This one is pretty metal and an excellent example of just how awesome science is. Played by tesla coils, this Mario theme is electrifying to say the least. This pretty much made the nerd inside me squeal, so sit back and enjoy the power of science. Also shout out to Nikola Tesla for making this possible.

Nobody ever said that Mario wasn’t classy. I got to hand it to this violinist – he manages to play a few themes and sound effects from the game as someone plays it behind him quite well. He has the sounds down pat, so give it a try, jeeves.

We’ll end this list with a medley of themes from the original game. The ground theme is at the beginning and it soon covers other memorable tunes, my personal favourite being the Underwater theme. These guys do it well: it’s funny, quirky and really skilfully done. Check it out!

And that’s the end! Another five different versions of a classical gaming theme, one that’s sure to be in the memories of any gamer. See if you can find any other versions, and not only with this theme, but with any of the tunes that have a place in your heart. Happy hunting!

Dear Mom

Dear Mom,

You are the strongest, the wisest and the most courageous woman I know, and I’m afraid that I don’t deserve you.

I remember the time we went out to see a standing ovation because my older brother was involved in it. I exaggerated how cold I was and complained until you finally gave up and took me home. You cried when we got home, but you forgave me.

I remember the time I came home hours late and had missed 8 calls and a number of texts. I made excuses for my actions and you told me to go to my room as your voice started breaking. You were so angry, but you forgave me.

I remember the time I broke a gift I had given to you only a few months after Christmas. I tried to hide it, blamed it on others and refused to be responsible for it. You picked up the shards and tried to fix it but you couldn’t. You were so upset, but you forgave me.

I remember the time I had lost the pricy gift you had given me for my birthday when we went on holidays. I looked for it everywhere, and when I couldn’t find it I eventually gave up. You were disappointed, but you forgave me.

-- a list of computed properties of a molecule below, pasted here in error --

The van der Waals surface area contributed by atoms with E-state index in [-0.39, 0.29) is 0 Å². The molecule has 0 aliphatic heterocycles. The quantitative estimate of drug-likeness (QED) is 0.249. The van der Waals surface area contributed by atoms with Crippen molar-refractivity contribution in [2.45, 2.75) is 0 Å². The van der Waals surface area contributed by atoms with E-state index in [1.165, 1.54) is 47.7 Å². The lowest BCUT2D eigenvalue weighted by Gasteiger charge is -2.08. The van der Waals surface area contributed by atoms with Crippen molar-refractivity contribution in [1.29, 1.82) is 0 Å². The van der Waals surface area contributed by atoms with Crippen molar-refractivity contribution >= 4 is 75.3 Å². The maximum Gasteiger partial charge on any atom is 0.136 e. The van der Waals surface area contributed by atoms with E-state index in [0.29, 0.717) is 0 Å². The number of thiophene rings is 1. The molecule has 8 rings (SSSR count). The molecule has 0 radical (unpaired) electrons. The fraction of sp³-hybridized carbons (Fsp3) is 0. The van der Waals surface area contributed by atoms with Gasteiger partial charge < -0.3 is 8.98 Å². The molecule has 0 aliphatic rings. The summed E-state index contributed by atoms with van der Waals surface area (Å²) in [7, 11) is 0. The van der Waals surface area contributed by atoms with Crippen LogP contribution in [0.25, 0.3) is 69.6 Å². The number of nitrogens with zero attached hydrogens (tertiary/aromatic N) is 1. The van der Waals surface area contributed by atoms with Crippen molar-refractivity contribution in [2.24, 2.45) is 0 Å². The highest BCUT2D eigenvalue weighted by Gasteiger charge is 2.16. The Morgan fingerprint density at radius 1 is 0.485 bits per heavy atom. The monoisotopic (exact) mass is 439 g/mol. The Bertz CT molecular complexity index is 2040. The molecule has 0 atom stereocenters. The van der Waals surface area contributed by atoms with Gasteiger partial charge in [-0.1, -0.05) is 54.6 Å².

I have many memories that I feel guilty for and  they always end with you forgiving me. You’ve been there through the heartbreaks and the accomplishments, the highs and the lows, and the memorable and the forgettable. You’ve been with me since day one, and I can’t believe that I can call someone like you my mother. You raised three kids on your own, went out of your way to pave our futures and have guaranteed our happiness at the cost of your own. You taught me that a selfless person is one of the greatest gifts in life, and you’ve been giving me that gift from the moment you called me your son.

I’ll never be able to reach the selflessness you have – but as your son, I will try.

Happy Mother’s Day Mom.

Your terrible, but loving son, Bryan.


Playing: Zombies Ate My Neighbours (SNES) (SEGA Genesis) (VC)


Saving your poor, defenceless neighbours as you fight your way through hordes of zombies, mummies, vampires, and even chainsaw wielding men is the aim of the cult classic, Zombies Ate My Neighbours. With a musical score and enemies that would make any B-Horror film lover squeal, this particular game was – and still is – a personal favourite.

I’ve never actually been able to finish ZAMN, causing me much frustration as grew up. I first played it at the age of 9, and until last year, I had no idea there actually was a story that (kind of) tied the game together. It stars Zeke and Julia as they save their neighbours from a wide array of monsters that have been unleashed on their suburbs by the deranged Dr. Tongue. Armed with only a water gun and a first aid kits, these teenage monsters hunters set out on their journey, traversing lakes, castles, pyramids, dungeons and even shopping malls to set things right.

This game is basically the embodiment of any respectable B horror movie – it’s very tongue in cheek, not only through it’s presentation, but it’s quirky gameplay dynamics, plot and characters. It has what any good homage to the genre has: film references, over the top music, loveable characters and a constant stream of humour. The game simply shines through it’s humour, especially through it’s monster cliches and level names (Such as ‘Forty Feet of Terror in: Level 8: Titanic Toddler‘, ‘Level 33: Fish and Crypts‘, and the special ‘Credit Level: Monsters Among Us‘).